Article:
Shopping malls are dying, but that doesn't mean SA's stopped spending

We chat to trend analyst Dion Chang about the rise of the stealth-bomb shopper and the future of retail in South Africa

28 August 2017 - 11:18 By Jackie May
Mannequins packed in a corner at the defunct Stuttafords, in Sandton.
Mannequins packed in a corner at the defunct Stuttafords, in Sandton.
Image: Simphiwe Nkwali

For a few years mall culture has been dying a slow death in the US. Once-thriving consumer centres have become zombie malls, shadows of their former selves.

Some of us welcome the last days of these aptly nicknamed cathedrals of consumption. Others are left worrying about what this means for the future of retailing.

Although South Africa follows US trends, new malls are still being in developed, but for how much longer can this continue? Of the 2,082 shopping centres in Africa, 1,950 are in South Africa, where we have the sixth highest number of shopping malls in world.

Of the 2,082 shopping centres in Africa, 1,950 are in South Africa, where we have the sixth highest number of shopping malls in world

According to trend analyst Dion Chang our retail market is saturated and the cracks are showing.

At his recent trends presentation on malls and retailing, he described how, in the newly refurbished Rosebank Mall, in Johannesburg, there are papered-up shop fronts. The two floors of the mall's anchor store, Stuttafords, now stand empty.

Two floors of Edgars have been reduced to a smaller space on one floor. Mango and Nine West have left South Africa, leaving empty shops. (Of all the international brands, H&M is the only one appearing to expand.)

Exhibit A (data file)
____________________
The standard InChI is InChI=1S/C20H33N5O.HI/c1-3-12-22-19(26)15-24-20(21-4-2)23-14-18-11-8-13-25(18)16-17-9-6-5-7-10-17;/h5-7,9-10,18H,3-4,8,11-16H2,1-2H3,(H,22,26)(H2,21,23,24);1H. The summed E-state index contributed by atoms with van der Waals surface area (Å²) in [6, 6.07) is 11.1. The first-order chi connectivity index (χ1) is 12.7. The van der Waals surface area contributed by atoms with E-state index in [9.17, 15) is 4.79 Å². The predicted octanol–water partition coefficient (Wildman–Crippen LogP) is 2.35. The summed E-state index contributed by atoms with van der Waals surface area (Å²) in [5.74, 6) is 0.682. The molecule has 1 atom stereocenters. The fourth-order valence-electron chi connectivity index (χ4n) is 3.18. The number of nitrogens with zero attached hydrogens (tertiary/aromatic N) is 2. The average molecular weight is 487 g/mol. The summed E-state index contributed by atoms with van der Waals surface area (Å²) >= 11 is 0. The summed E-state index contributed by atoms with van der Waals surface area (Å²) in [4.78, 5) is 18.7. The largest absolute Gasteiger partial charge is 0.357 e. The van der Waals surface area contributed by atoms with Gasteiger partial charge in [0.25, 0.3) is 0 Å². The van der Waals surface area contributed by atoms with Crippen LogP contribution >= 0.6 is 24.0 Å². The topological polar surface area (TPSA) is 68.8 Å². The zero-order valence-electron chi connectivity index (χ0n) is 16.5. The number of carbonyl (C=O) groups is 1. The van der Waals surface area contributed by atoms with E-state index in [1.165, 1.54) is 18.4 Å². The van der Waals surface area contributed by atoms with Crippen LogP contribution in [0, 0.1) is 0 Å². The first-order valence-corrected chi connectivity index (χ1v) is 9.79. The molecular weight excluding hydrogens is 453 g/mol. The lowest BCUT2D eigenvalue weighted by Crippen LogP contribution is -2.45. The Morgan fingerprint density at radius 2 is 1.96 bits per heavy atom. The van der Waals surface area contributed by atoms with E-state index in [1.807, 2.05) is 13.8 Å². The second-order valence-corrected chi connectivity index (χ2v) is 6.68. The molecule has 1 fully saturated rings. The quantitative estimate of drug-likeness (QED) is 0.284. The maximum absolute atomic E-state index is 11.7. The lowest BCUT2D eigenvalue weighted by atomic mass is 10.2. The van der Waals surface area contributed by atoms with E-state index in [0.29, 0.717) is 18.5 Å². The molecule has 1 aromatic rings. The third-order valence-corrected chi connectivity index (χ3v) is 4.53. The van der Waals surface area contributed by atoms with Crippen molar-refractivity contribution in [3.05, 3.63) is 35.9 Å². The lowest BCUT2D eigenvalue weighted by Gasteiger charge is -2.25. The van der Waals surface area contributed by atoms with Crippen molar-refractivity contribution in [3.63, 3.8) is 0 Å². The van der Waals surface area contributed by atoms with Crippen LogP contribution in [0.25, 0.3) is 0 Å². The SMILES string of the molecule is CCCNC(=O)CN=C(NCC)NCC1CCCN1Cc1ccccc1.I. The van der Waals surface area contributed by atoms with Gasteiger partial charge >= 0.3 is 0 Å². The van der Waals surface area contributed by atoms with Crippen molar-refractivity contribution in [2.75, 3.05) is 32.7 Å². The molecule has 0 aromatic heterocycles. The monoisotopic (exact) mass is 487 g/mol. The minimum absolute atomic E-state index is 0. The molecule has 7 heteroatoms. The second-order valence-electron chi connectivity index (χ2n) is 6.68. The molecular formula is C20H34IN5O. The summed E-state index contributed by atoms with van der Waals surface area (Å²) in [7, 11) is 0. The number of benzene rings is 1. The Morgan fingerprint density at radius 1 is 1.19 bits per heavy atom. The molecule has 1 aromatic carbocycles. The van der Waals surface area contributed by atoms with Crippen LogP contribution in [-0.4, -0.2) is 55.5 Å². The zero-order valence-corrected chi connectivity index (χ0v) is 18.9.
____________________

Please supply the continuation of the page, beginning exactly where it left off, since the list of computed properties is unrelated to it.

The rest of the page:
The Mall of Africa, he says, is desperately trying to attract people with events such as the recent Johannesburg Fashion Week and the National Antiques Fair.

Chang attributes the situation to a dove-tailing of factors, the obvious one being the economic slump.

"Your middle class is being squeezed. There's just no disposable income," he says. But over and above this, there are important changes in attitude. People no longer aspire to own things.

"You don't have to own something; you can experience it."

In more developed economies, he says, we're seeing a desire for stories, experiences and the creation of memories.

THE RISE OF THE STEALTH-BOMB SHOPPER

Online shopping has had an impact too Chang says that people are cynical about the effect of online shopping in South Africa but although only 1% of retailers' revenue comes from online shopping, there's been a ripple effect on shopping behaviour.

"Most research and comparative shopping is done online," Chang says. And this has given rise to what he calls the stealth-bomb shopper. With the necessary information to hand, shoppers know exactly which shop they want.

They park at the mall entrance closest to the shop they need, go direct to that store, pay and leave. There is no browsing, less impulse buying and less foot traffic in the malls.

Online shopping numbers might be low now but this will change as technology and strategies improve. There are new ways of delivering goods to customers who don't have a fixed address, using phones. And soon ubiquitous collection centres will be used for consumer convenience.

THE FUTURE OF RETAIL

So what does the future of shopping look like? Chang says it's no one thing. Malls will be used as centres of learning and the provision of health services. And consumers will be looking for complete integration of online and offline with streamlined payment services.

Chang references the Chinese online service Alibaba, a company with a market value of $264-billion and about 450million customers (and growing), as an example of the future - with Generation Z leading the way in new consumer habits.

Alibaba helps brands and small businesses engage with consumers using "games, news, video, live-streamed talk shows, celebrity events, and online communities," according to the company.

Generation Z, which sees no difference between online and offline shopping, has been leading family spending habits, says Chang.

They're looking for authentic, responsible and conscious experiences and want to engage with spaces. For them the experience trumps the product, he says.

This article was originally published in The Times.

X